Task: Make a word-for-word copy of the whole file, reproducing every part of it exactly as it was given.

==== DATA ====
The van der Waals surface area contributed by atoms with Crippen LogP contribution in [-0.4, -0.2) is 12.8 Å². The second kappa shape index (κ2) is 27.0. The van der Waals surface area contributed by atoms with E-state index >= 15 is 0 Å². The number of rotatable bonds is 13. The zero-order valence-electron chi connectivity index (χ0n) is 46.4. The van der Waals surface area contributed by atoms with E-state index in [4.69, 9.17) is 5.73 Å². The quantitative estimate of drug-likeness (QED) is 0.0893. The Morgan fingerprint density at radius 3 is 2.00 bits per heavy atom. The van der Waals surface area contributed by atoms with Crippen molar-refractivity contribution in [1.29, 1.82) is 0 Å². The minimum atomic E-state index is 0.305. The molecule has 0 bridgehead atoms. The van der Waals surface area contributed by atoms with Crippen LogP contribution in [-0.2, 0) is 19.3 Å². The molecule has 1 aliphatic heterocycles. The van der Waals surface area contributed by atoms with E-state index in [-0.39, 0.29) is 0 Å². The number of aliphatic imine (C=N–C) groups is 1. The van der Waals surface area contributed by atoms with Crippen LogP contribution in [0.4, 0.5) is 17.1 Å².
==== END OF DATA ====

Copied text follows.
The van der Waals surface area contributed by atoms with Crippen LogP contribution in [-0.4, -0.2) is 12.8 Å². The second kappa shape index (κ2) is 27.0. The van der Waals surface area contributed by atoms with E-state index >= 15 is 0 Å². The number of rotatable bonds is 13. The zero-order valence-electron chi connectivity index (χ0n) is 46.4. The van der Waals surface area contributed by atoms with E-state index in [4.69, 9.17) is 5.73 Å². The quantitative estimate of drug-likeness (QED) is 0.0893. The Morgan fingerprint density at radius 3 is 2.00 bits per heavy atom. The van der Waals surface area contributed by atoms with Crippen molar-refractivity contribution in [1.29, 1.82) is 0 Å². The minimum atomic E-state index is 0.305. The molecule has 0 bridgehead atoms. The van der Waals surface area contributed by atoms with Crippen LogP contribution in [-0.2, 0) is 19.3 Å². The molecule has 1 aliphatic heterocycles. The van der Waals surface area contributed by atoms with E-state index in [-0.39, 0.29) is 0 Å². The number of aliphatic imine (C=N–C) groups is 1. The van der Waals surface area contributed by atoms with Crippen LogP contribution in [0.4, 0.5) is 17.1 Å².